Shaped Like an Ear or a Hat – Either Way, It’s Delicious
Following the Jewish New Year last fall, I mentioned that the celebration of Jewish holidays tends to be involved with food. Ok, that’s an understatement. What’s a Jewish holiday without food?! We recall a period in the history of Jewish people, recount a battle that was fought and the miracle of the Jews coming out on top. We celebrate that by fasting and/or feasting, or by just feasting.
And so, with the beginning of Purim tonight at sundown, we ask ourselves: Who did the Jews defeat? …and what’s cooking? Better yet, “what’s baking?” The Jews of Persia were saved from extinction, and we eat hamantaschen, triangular shaped jam-filled cookies. Before we get to the latter, first a word on this fun, colorful and charitable holiday.
A short history lesson: Persian King Ahasuerus had chosen Esther to be his queen, not knowing she was Jewish. Her uncle Mordechai – and leader of the Jews – went against the king’s orders and refused to bow to Haman, Persia’s anti-Semitic Prime Minister. Haman ordered a decree to kill all Jews. Mordechai called all Jews together to pray and fast, while Esther revealed both her true identity to the King and Haman’s wicked plans, thus convincing him to help save her people. Change of plans – Haman killed, Mordechai made Prime Minister and the Jews were free!
I love Purim because it’s a time to give money to the needy and share food with friends. Ok, this is true, but I also just love hamantaschen, and eat them all year round in fact. When I was living in New York City, I’d accept any excuse to go to the Upper East Side; that’s where my favorite hamantaschen are. William Greenberg may be better known for his classic black and white cookies, but his prune hamantaschen have a special place in my heart. Purim is also a really fun holiday for families with children, as masquerades are custom. Costumes run the gamut, but there’ll always be a few Queen Esthers and Mordechais at the party. No one wants to be evil Haman. Even more, when his name is mentioned in the Torah reading, children shake their noisemakers and adults stamp their feet so as to banish his evil name. What child doesn’t like Purim — it’s a mitzvah (good deed) to make noise!
Whether shaped like Haman’s three-pointed hat or his triangular ears as they say in Israel (or I’ve even heard, his pockets!), hamantaschen are truly the classic Purim treat, and for me, the holiday is not complete without them. Some people use a yeast dough, others add cream cheese to the batter, and still others add orange juice. My recipe is a simple cookie dough made with powdered sugar. This makes them nice and crunchy on the outside and real chewy and tender on the inside. As for the filling (some say representing the hidden nature of the Purim miracle), the most traditional is mun, Yiddish for poppy seed. My personal favorite is lekvar, made with prunes. Just love it. Other common flavors seen in bakeries and bagel shops are apricot and cherry. My French husband offered Nutella as an option. A woman of tradition, I simply shook my head, “mais non chéri.” But then again, why not?! Nothing like religion, history, miracles, charity and celebrations… with a sweet, modern twist !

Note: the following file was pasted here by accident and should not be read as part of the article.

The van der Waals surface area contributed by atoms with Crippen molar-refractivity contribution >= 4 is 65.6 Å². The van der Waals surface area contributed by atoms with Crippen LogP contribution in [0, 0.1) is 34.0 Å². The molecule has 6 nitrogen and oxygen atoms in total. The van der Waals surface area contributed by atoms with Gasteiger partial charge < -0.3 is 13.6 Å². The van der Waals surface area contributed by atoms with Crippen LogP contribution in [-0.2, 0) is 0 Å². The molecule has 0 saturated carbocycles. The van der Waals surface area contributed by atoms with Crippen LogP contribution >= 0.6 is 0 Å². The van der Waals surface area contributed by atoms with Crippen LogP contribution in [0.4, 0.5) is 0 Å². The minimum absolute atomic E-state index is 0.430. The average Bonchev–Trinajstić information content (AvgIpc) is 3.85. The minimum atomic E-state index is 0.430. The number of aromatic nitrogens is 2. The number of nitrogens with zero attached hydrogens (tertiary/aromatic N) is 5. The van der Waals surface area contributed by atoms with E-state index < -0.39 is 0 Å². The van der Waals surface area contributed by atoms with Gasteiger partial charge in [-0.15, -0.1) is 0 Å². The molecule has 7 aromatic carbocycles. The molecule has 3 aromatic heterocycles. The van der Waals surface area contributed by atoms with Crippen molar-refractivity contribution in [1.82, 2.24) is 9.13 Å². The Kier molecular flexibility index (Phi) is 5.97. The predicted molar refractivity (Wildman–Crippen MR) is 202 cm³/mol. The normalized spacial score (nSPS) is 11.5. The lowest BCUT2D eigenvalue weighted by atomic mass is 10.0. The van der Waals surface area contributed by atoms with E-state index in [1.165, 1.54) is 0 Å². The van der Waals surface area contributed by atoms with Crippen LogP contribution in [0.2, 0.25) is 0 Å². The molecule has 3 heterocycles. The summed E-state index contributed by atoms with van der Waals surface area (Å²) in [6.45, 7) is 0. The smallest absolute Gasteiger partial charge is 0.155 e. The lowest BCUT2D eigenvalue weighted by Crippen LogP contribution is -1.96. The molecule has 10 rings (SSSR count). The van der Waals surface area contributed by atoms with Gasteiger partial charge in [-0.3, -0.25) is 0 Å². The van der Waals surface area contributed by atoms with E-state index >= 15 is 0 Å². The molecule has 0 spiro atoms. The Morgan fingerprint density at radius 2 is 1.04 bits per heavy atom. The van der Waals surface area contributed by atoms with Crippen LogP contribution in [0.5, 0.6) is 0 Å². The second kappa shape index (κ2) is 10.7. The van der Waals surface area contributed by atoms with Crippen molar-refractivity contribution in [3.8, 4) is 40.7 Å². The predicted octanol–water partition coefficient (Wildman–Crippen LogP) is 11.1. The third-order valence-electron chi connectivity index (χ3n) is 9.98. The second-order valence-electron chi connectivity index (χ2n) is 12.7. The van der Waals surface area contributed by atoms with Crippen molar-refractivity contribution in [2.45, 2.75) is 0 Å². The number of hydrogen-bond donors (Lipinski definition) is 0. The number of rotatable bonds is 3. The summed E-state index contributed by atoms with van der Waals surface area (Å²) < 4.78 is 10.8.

Makes about 5 large or about 10 small hamantaschen
1 cup (150 grams) flour
1/3 cup (50 grams) powdered sugar
1/2 teaspoon baking powder
small pinch of salt
1/2 cup (100 grams) butter, chopped up in little pieces
1 teaspoon vanilla extract
1 small egg
1 teaspoon milk (if needed)
Filling of your choice*
Whisk the flour, sugar and baking powder in a bowl. Sprinkle butter pieces on top and work into the dry ingredients with your hands. Do this until it looks like coarse meal. Mix the vanilla into the egg. Pour over batter and work together with your hands. If pieces continue to break off and it seems dry, add a teaspoon of milk (or water or orange juice even). Form into a ball and flatten to a round disk. Put in plastic wrap and leave it in the refrigerator for at least 3 hours. Take it out 30 minutes before you want to use it.
Preheat the oven to 350 degrees Fahrenheit (180 degrees Celsius). Roll out dough to 1/8 inch (3 mm) thickness. Using a cookie cutter (or whatever you have on hand: saucer, ramekin, etc.), cut dough into rounds. Carefully lift with a spatula and place on cookie sheet covered with parchment paper. Place a small spoonful of filling in the center of each round. (It’s very tempting to put more, but it will just ooze out.) Wet the edges lightly with your finger. To shape into a triangle, fold the dough in, in three equal pieces and have them meet at the center above the filling. Pinch the corners together. Bake for about 15 minutes, until the corners start to turn golden. Let cool completely.
*You can use any fruit jam or filling you like, and yes, even Nutella! Another part of the fun of making your own. Stick to tradition… or be creative. Either way, enjoy… and Happy Purim !